Shilpa Davé headshot

Shilpa Davé

Assistant Professor
Unit: College of Arts and Sciences
Department: College of Arts and Sciences
Office location and address
268 Monroe Hall
485 McCormick Rd
Charlottesville, Virginia 22903
B.S., University of Wisconsin-Madison
M.A., University of Michigan
PhD., University of Michigan

Shilpa Davé is an Assistant Professor of Media Studies and American Studies at the University of Virginia and an Assistant Dean in the College of Arts and Science working with Bonnycastle, Hancock, and Lile-Maupin Associations.

Shilpa Davé is the author of Indian Accents: Brown Voice and Racial Performance in American Television and Film(University of Illinois Press Feb 2013) and is the co-editor of the collection East Main Street: Asian American Popular Culture (NYU Press 2005). She earned her Bachelors degree at the University of Wisconsin at Madison and her  M.A. and Ph.D. from the University of Michigan at Ann Arbor. She came to the University of Virginia from the department of American Studies at Brandeis University and she has held faculty positions at Cornell University, Wesleyan University, and UW-Madison and been a director and assistant dean of the Multicultural Resource Center at Oberlin College.  

Professor Davé researches and teaches about representations of race and gender in media and popular culture, American cultural narratives of immigration and border crossings, comparative American studies including Asian American and South Asian American Studies, and film, television, and literary studies. She has published on topics ranging from teaching Asian American Studies to “No Life Without Wife: Masculinity and Modern Arranged Meetings for Indian Americans” to “Apu's Brown Voice: Cultural Inflection and South Asian Accents,” the comic series Spider-Man India, and on Model Minorities and the Spelling Bee. 

MDST 150: Special Topics in Media Studies
Special Topics in Media Studies.
EGMT 1530: Engaging Differences
Credits: 2
In this class, students will learn to critically reflect on one's own situation and perspective in relations to one's expanding knowledge of other human experiences, seeking to cultivate a framework for informed reflection on human diversity and social complexity while developing empathy as a foundation for democratic citizenship.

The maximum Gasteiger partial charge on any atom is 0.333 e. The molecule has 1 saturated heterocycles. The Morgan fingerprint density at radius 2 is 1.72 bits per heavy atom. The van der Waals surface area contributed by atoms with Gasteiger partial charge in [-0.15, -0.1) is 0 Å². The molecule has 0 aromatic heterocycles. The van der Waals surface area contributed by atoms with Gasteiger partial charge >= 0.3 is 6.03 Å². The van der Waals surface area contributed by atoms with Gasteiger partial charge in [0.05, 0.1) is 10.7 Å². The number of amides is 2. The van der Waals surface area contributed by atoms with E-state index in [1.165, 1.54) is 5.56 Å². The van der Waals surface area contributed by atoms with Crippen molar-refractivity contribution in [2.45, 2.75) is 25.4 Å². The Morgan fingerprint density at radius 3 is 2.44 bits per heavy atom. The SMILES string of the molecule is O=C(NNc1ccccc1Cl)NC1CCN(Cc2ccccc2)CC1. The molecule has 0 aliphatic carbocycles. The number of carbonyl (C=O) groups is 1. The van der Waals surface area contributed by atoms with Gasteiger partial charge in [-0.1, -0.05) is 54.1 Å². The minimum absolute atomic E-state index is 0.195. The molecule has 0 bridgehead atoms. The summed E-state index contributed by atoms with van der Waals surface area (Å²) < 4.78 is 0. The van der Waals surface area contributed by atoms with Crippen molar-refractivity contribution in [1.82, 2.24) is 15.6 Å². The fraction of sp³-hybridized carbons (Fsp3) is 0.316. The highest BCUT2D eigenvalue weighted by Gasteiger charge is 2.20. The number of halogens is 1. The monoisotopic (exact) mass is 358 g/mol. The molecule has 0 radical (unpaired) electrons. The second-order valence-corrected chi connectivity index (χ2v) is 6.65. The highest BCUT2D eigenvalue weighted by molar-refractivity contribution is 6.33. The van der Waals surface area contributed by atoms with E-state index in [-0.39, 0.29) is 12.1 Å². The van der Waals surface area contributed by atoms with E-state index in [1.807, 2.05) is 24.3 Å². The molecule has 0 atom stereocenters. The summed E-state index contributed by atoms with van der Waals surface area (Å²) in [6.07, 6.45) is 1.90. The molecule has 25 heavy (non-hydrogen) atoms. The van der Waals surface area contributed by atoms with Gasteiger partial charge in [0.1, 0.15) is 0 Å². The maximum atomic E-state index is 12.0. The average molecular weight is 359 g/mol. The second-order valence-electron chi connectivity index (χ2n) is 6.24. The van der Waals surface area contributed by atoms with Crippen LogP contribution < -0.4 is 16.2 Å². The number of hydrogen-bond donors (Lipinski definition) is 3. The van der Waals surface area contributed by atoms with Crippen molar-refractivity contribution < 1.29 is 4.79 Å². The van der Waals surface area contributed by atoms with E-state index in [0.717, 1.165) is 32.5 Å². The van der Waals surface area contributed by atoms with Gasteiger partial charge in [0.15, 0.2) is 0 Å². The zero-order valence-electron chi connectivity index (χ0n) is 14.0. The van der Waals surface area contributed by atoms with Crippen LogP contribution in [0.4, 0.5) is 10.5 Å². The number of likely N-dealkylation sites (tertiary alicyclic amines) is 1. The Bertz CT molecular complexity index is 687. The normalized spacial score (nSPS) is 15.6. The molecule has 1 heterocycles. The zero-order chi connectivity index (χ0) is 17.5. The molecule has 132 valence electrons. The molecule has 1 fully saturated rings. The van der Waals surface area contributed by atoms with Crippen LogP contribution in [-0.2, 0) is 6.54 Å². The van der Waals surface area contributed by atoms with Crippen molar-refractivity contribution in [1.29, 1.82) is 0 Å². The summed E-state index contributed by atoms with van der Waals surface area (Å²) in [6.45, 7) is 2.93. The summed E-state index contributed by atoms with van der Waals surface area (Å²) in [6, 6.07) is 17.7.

USEM 1580: University Seminar
Credits: 2–3
Consult the University Seminars web page at (copy and paste Web address into browser) for specific descriptions.
MDST 3407: Racial Borders & American Cinema
Credits: 3
The history of American cinema is inextricably and controversially tied to the racial politics of the U.S. This course will explore how images of racial and ethnic minorities such as African Americans, Jews, Asians, Native Americans and Latino/as are reflected on screen and the ways that minorities in the entertainment industry have responded to often limiting representations. Prerequisite: MDST Major
AMST 3500: Topics in American Studies
Credits: 3
Topics vary according to instructor.
MDST 3505: Special Topics in Diversity and Identity in Media
Credits: 3
This course will offer historical, comparative, and critical perspectives on issues of diversity and identity in media studies. Topics may include the relationship between media and underrepresented groups, media use in identity construction, masculinity and feminine role models in media, media power, etc. Prerequisite: MDST Major and Minors or Instructor Permission
AMST 3559: New Course in American Studies
Credits: 1–4
New Course in the subject of American Studies
MDST 3559: New Course in Media Studies
Credits: 3
This course provides the opportunity to offer a new course in the subject of Media Studies.
MDST 4010: Distinguished Majors Thesis Writing or Research Project
Credits: 3
Writing of a thesis or production or a project with appropriately researched documentation, under the supervision of the faculty DMP thesis readers or project supervisor.